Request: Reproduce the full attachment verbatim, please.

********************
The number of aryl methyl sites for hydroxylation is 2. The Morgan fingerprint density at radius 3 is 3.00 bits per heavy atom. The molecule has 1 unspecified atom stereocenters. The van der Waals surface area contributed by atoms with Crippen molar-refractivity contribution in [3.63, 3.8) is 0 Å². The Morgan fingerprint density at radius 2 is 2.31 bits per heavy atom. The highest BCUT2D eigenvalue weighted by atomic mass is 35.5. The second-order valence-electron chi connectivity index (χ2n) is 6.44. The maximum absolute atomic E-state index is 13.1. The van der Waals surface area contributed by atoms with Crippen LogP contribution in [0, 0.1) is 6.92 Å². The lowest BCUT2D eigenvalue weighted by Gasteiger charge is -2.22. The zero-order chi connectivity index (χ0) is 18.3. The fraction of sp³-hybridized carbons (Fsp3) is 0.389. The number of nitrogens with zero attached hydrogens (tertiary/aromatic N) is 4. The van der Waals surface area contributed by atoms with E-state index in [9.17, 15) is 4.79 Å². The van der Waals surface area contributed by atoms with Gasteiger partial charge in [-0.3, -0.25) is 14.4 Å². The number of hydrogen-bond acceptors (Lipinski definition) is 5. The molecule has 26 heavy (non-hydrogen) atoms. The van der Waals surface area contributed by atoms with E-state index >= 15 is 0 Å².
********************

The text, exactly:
The number of aryl methyl sites for hydroxylation is 2. The Morgan fingerprint density at radius 3 is 3.00 bits per heavy atom. The molecule has 1 unspecified atom stereocenters. The van der Waals surface area contributed by atoms with Crippen molar-refractivity contribution in [3.63, 3.8) is 0 Å². The Morgan fingerprint density at radius 2 is 2.31 bits per heavy atom. The highest BCUT2D eigenvalue weighted by atomic mass is 35.5. The second-order valence-electron chi connectivity index (χ2n) is 6.44. The maximum absolute atomic E-state index is 13.1. The van der Waals surface area contributed by atoms with Crippen LogP contribution in [0, 0.1) is 6.92 Å². The lowest BCUT2D eigenvalue weighted by Gasteiger charge is -2.22. The zero-order chi connectivity index (χ0) is 18.3. The fraction of sp³-hybridized carbons (Fsp3) is 0.389. The number of nitrogens with zero attached hydrogens (tertiary/aromatic N) is 4. The van der Waals surface area contributed by atoms with E-state index in [9.17, 15) is 4.79 Å². The van der Waals surface area contributed by atoms with Gasteiger partial charge in [-0.3, -0.25) is 14.4 Å². The number of hydrogen-bond acceptors (Lipinski definition) is 5. The molecule has 26 heavy (non-hydrogen) atoms. The van der Waals surface area contributed by atoms with E-state index >= 15 is 0 Å².